Vancouver considers crackdown on drivers without winter tires
Published Wednesday, February 8, 2017 6:25PM PST
An unusually snowy season has prompted City of Vancouver officials to look at ways of cracking down on unprepared drivers who are often the cause of major slowdowns in the city.
Many of the collisions that occur during snow storms are due to drivers who don't have winter tires, the city says, and just one or two vehicles getting stuck can cause backups felt by hundreds of commuters.
On Monday, for example, two vehicles got stuck on a slope on Grandview Highway, blocking two of the three lanes of traffic. The city's "hand crews" – staff members who lay down salt and clear sidewalks, corners and bus stops by hand – are being called in to help stuck vehicles, delaying their regular duties while tending to drivers who were unprepared for the weather.
Incidents involving vehicles without winter tires are the biggest causes of traffic jams and delays in snow plows and other city vehicles reaching their destinations, the city's chief engineer Jerry Dobrovolny said.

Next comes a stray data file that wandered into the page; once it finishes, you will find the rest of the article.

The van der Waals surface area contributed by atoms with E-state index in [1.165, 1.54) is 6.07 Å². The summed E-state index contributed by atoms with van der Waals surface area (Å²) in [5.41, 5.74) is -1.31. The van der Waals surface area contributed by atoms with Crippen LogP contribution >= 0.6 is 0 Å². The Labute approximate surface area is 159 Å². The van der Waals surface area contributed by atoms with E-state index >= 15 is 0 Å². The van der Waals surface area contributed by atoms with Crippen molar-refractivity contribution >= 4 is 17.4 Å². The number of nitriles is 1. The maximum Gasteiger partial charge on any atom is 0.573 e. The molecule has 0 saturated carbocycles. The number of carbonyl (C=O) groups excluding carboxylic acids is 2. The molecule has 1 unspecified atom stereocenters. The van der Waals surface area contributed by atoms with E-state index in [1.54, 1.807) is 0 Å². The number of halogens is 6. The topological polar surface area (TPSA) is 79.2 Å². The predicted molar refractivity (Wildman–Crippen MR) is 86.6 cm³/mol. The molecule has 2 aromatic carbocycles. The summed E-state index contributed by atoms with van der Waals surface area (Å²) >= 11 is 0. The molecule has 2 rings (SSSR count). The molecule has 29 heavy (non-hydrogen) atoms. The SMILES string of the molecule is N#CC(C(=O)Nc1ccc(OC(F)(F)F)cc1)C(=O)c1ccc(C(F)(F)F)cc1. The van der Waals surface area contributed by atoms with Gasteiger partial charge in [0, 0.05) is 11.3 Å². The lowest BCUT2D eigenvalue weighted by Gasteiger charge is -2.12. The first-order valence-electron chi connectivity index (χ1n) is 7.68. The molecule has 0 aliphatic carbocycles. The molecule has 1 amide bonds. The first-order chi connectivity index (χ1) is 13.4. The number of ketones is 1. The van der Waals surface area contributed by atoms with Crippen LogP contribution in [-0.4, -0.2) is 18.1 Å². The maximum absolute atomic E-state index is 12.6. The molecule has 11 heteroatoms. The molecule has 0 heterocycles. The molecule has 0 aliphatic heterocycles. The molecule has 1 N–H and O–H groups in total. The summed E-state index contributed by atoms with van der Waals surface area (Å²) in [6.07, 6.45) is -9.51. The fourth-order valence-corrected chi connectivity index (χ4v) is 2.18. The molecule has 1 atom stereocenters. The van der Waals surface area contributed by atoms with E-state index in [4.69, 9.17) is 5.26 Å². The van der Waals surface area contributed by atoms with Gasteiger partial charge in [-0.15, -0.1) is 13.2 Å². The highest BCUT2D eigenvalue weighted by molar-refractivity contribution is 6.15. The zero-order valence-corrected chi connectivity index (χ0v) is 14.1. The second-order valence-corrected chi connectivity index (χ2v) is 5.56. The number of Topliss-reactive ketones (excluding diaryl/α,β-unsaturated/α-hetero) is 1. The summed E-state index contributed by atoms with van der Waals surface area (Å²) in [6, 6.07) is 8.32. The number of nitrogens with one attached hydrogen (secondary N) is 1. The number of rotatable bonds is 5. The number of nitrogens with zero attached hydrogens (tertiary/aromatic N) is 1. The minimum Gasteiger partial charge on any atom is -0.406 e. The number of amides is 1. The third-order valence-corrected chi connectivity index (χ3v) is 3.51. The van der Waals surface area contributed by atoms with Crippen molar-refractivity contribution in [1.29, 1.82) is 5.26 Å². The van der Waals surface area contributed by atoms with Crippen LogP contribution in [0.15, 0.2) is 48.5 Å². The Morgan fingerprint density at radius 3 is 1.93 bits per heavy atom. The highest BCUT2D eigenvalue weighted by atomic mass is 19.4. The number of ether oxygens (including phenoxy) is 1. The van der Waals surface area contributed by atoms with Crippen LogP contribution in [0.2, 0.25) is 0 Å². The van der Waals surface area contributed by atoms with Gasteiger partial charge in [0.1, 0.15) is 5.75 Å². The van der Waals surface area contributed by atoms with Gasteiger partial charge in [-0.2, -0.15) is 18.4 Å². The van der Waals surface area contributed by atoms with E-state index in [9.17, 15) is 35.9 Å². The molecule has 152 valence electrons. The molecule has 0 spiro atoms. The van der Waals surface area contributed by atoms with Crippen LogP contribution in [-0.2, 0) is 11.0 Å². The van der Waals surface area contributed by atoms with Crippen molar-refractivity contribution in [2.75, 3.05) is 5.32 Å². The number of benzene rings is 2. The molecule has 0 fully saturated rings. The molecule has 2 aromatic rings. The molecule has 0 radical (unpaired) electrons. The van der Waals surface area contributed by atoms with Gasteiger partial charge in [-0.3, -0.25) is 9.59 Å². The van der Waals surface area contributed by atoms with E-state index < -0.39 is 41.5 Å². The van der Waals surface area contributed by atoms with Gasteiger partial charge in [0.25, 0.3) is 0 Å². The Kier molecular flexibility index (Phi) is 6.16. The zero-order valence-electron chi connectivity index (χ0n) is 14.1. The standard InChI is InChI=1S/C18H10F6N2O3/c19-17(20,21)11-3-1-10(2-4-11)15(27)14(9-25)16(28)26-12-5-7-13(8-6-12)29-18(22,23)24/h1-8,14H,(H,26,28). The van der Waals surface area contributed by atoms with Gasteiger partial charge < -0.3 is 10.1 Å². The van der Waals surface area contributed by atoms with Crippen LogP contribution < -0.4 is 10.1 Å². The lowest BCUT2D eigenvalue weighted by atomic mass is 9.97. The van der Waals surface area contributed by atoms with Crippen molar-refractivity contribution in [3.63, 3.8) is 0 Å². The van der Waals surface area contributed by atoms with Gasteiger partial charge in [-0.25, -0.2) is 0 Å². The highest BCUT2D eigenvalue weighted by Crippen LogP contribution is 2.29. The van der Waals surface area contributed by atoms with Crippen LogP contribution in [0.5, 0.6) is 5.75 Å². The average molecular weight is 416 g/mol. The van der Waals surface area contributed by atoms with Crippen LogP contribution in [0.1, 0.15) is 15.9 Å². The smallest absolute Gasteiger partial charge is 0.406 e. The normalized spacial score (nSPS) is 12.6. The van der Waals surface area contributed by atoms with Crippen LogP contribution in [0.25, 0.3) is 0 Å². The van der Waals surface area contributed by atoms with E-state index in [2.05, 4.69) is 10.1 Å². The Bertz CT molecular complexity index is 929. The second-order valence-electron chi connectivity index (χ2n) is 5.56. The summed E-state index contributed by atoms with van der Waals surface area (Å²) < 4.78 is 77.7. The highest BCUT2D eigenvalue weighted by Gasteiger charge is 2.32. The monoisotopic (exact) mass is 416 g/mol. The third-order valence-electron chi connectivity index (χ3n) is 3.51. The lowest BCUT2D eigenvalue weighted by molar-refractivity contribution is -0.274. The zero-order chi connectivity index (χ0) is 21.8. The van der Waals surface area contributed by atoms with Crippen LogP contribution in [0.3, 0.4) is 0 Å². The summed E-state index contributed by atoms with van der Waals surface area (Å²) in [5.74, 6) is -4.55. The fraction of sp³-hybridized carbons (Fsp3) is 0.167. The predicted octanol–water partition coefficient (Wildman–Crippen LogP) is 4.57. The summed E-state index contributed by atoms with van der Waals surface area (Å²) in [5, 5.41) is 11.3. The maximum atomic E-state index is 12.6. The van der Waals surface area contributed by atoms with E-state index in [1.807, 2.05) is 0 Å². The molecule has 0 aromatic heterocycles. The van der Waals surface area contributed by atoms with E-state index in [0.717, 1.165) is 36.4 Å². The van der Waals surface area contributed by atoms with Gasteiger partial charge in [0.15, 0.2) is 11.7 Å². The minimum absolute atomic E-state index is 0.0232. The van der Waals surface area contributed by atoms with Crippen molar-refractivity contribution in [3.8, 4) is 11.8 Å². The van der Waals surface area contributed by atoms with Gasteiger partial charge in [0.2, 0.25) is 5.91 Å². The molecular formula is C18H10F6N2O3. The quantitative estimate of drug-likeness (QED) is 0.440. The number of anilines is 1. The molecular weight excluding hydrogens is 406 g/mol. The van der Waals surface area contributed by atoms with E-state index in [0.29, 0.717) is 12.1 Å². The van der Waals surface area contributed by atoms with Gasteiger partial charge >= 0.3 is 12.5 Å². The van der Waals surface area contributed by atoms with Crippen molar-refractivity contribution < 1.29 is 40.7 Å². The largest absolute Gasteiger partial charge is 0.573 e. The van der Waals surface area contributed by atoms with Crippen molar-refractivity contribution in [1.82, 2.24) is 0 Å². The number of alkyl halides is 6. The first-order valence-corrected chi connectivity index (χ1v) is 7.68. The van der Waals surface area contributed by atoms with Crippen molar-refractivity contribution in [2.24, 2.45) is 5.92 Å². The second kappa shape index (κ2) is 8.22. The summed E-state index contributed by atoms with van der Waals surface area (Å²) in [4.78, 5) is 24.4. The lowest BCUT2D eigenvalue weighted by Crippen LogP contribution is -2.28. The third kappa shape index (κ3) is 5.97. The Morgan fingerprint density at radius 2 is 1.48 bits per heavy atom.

It's such a problem that the city will be reviewing the rules and finding out what its options are in terms of legal action.
Dobrovolny was asked for more details, including whether the review meant city staff would be talking to the Vancouver Police Department about giving drivers tickets or pulling them off the road if they don't have winter tires.
"That's the issue," he said.
"Right now the rules don't allow for all of that in the city, so that's something we need to review going forward."
There's a provincial law, the Motor Vehicle Act, under which drivers without the proper tires can face a $109 fine. But the rule doesn't apply to municipal streets, only provincially-maintained highways.
"It's very, very frustrating for people that have properly prepared, that have proper tires, are having no problem getting around the city because they're prepared, and are suffering major waits because of others that haven't," Dubrovolny said.
The goal of the review will be to look at what options Vancouver has as a municipality.
In the meantime, he advised anyone planning to drive during a snowstorm without winter tires to plan their travels wisely.
"It takes between one and three hours after the snow stops to melt the snow and bring us back to a clear asphalt surface," he said. His advice is to use winter tires, but if not, it's better to wait until the storm passes.
He said the city's fleet of plows and other vehicles, as well as hand crews, will be out through the evening, and that everyone is working "very committed to keeping the city going" and working hard.
With a report from CTV Vancouver's St. John Alexander